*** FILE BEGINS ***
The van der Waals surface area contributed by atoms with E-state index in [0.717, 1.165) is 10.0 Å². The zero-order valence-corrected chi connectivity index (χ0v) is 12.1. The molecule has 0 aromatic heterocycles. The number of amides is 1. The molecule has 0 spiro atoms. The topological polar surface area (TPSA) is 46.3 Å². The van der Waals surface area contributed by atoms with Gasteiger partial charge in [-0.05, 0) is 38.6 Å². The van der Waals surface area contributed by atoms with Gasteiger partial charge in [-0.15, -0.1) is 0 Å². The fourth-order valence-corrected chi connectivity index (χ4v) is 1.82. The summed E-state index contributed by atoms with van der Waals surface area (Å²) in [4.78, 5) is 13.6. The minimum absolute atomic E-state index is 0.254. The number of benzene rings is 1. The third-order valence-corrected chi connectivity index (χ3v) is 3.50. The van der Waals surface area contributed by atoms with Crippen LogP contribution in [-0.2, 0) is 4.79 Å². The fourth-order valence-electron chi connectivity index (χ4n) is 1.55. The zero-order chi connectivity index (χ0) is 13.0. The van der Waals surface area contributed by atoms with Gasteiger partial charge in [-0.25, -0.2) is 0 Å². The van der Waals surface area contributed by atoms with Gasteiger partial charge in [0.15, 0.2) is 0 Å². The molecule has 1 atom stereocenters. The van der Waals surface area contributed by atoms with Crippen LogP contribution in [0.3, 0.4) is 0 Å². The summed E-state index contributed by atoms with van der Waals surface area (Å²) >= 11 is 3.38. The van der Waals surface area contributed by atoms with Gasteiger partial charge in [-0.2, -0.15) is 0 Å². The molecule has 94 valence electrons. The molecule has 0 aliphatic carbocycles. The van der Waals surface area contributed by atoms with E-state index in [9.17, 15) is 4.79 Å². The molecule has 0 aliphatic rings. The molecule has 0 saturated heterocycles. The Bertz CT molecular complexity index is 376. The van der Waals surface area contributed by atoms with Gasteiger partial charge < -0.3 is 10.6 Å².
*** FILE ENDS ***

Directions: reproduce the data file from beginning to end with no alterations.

The van der Waals surface area contributed by atoms with E-state index in [0.717, 1.165) is 10.0 Å². The zero-order valence-corrected chi connectivity index (χ0v) is 12.1. The molecule has 0 aromatic heterocycles. The number of amides is 1. The molecule has 0 spiro atoms. The topological polar surface area (TPSA) is 46.3 Å². The van der Waals surface area contributed by atoms with Gasteiger partial charge in [-0.05, 0) is 38.6 Å². The van der Waals surface area contributed by atoms with Gasteiger partial charge in [-0.15, -0.1) is 0 Å². The fourth-order valence-corrected chi connectivity index (χ4v) is 1.82. The summed E-state index contributed by atoms with van der Waals surface area (Å²) in [4.78, 5) is 13.6. The minimum absolute atomic E-state index is 0.254. The number of benzene rings is 1. The third-order valence-corrected chi connectivity index (χ3v) is 3.50. The van der Waals surface area contributed by atoms with Crippen LogP contribution in [-0.2, 0) is 4.79 Å². The fourth-order valence-electron chi connectivity index (χ4n) is 1.55. The zero-order chi connectivity index (χ0) is 13.0. The van der Waals surface area contributed by atoms with Gasteiger partial charge in [-0.25, -0.2) is 0 Å². The van der Waals surface area contributed by atoms with Gasteiger partial charge in [0.15, 0.2) is 0 Å². The molecule has 1 atom stereocenters. The van der Waals surface area contributed by atoms with Crippen LogP contribution in [0.3, 0.4) is 0 Å². The summed E-state index contributed by atoms with van der Waals surface area (Å²) >= 11 is 3.38. The van der Waals surface area contributed by atoms with Gasteiger partial charge in [-0.2, -0.15) is 0 Å². The molecule has 94 valence electrons. The molecule has 0 aliphatic carbocycles. The van der Waals surface area contributed by atoms with E-state index in [9.17, 15) is 4.79 Å². The molecule has 0 aliphatic rings. The molecule has 0 saturated heterocycles. The Bertz CT molecular complexity index is 376. The van der Waals surface area contributed by atoms with Gasteiger partial charge < -0.3 is 10.6 Å².